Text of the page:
‘His House’ review: supernatural horror with a socially conscious kick

First-time director Remi Weekes serves up plenty jump scares, but his real-world terrors are much more frightening

It’s been a great year for horror debuts. Following Saint Maud and Relic comes His House – another supremely confident film from a first-time director, and another grown-up horror that pushes the genre in a brave new direction.

Just as Rose Glass and Natalie Erika James hid real-world terrors behind their jump-scares, director Remi Weekes takes on the trauma of the refugee experience – making an old-fashioned haunted house movie about Sudanese ethnic cleansing, asylum seekers and ‘Broken Britain’.

His House
Sope Dirisu and Wunmi Mosaku in ‘His House’. Credit: Netflix

Bol (Ṣọpẹ Dìrísù, Gangs Of London) and Rial (Wunmi Mosaku, The End Of The F***ing World) arrive in England thinking the worst is behind them. They’ve escaped tribal violence in South Sudan, made it across the sea in a capsized boat and survived months in a detention centre awaiting asylum status. Processed by a panel of case workers, they’re spat out in the middle of an unwelcoming city and given the keys to a depressing-looking squat in the middle of an estate.

As soon as the front door shuts, Bol and Rial realise that they’ve dragged the horror of Sudan to England with them, or maybe it’s just that it exists here too – peering sadly out of dirty windows and lost in an unfamiliar labyrinth of city tower blocks. The lights don’t work, shadows seem to move on their own and there are weird noises coming from holes in the walls, but it doesn’t take long for creeping dread to turn to full-blown terror as the couple start seeing the faces from their past – dead children, butchered families and drowned friends – all literally climbing out the walls to get them. Is it just PTSD or the curse of a vengeful African witch?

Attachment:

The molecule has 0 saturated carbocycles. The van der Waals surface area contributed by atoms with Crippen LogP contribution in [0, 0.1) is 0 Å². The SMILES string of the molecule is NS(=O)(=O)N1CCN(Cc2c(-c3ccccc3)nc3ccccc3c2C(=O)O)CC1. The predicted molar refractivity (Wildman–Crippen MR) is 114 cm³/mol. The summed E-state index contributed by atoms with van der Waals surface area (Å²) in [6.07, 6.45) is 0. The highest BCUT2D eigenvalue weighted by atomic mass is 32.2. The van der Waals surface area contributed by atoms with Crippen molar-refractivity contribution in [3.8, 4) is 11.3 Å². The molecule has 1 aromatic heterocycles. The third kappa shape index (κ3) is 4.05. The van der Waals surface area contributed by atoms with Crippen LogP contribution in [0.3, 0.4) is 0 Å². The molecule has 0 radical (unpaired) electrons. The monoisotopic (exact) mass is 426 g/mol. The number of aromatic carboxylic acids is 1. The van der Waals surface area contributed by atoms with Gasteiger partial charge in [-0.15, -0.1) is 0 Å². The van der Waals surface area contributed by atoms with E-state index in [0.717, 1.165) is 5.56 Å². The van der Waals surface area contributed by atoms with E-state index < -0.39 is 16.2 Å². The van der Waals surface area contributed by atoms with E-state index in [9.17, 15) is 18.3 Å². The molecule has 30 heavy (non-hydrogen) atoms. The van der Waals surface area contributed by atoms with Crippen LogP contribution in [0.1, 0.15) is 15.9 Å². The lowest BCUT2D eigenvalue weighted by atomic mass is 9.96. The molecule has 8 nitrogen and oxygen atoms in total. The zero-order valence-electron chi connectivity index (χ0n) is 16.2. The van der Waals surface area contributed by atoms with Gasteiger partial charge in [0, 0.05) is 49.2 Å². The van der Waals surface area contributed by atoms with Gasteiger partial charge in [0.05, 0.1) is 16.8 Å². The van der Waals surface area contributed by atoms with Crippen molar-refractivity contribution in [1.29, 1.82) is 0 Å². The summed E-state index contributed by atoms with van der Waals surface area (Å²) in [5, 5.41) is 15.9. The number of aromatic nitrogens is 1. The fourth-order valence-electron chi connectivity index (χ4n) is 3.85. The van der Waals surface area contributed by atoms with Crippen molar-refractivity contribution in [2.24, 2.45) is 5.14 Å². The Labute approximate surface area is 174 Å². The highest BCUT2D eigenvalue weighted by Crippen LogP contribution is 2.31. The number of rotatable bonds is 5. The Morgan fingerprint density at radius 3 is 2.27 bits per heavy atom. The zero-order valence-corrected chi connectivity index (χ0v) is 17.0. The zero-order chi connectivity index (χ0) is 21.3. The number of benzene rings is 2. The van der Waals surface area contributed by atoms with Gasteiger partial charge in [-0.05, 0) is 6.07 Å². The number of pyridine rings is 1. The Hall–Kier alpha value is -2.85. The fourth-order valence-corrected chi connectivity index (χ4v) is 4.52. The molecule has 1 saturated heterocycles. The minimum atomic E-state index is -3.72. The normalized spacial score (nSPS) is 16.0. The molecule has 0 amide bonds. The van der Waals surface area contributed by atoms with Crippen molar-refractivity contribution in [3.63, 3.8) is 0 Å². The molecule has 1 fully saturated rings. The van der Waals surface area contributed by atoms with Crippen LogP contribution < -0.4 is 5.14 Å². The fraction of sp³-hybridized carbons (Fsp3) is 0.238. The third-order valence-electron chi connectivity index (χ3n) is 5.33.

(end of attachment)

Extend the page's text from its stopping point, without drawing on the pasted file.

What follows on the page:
His House
Matt Smith pops up for a cameo as a housing worker. Credit: Netflix

It’s a neat way of dealing with old horror tropes – cutting the electricity because the characters can’t afford it, putting them in an awful building because that’s the only choice, and telling them they can’t leave because the government has threatened them with deportation if they try. Neater still is the way Weekes uses monster shocks to smuggle in the film’s real horror story – an all too familiar tale of human rights abuses, over-crowded refugee boats and a failing British social care system. Zombies and demons are pretty scary, but they’re nothing to having to live on just £74 a week and being told that you’ll be sent back to a warzone if you try and earn your own money.

As the horror ramps up, some of the subtlety gets pushed aside. There’s a more nuanced horror hiding in the quieter moments when Bol forces himself to try and make friends in the pub, or when Rial encounters her first gob of racism from the estate kids – but the story Weekes wants to tell hasn’t got time for dithering. Things get scary quickly, and His House packs in some of the most unsettling horror imagery for years.

Matt Smith keeps respectfully low-key as the council worker assigned to keep an eye on Bol and Rial, but Dìrísù and Mosaku both excel as the crumbling couple still trying desperately to hang on to each other. As the film details more about their past, and what they did to try and escape it, both actors help anchor the mounting monster madness with genuine pain and sadness that never feels unearned.

Joining the likes of The Babadook (2014), Get Out (2017) and Atlantics (2019) in carving out a new sub-genre of socially conscious horror, His House manages to do something new and important. It tells a story that needs to be heard, but makes it scary enough so we feel the bite of it. Pretty impressive stuff from someone who’s never made a movie before.

Details

  • Director: Remi Weekes
  • Starring: Ṣọpẹ Dìrísù, Wunmi Mosaku, Matt Smith
  • Release date: October 30 (Netflix)
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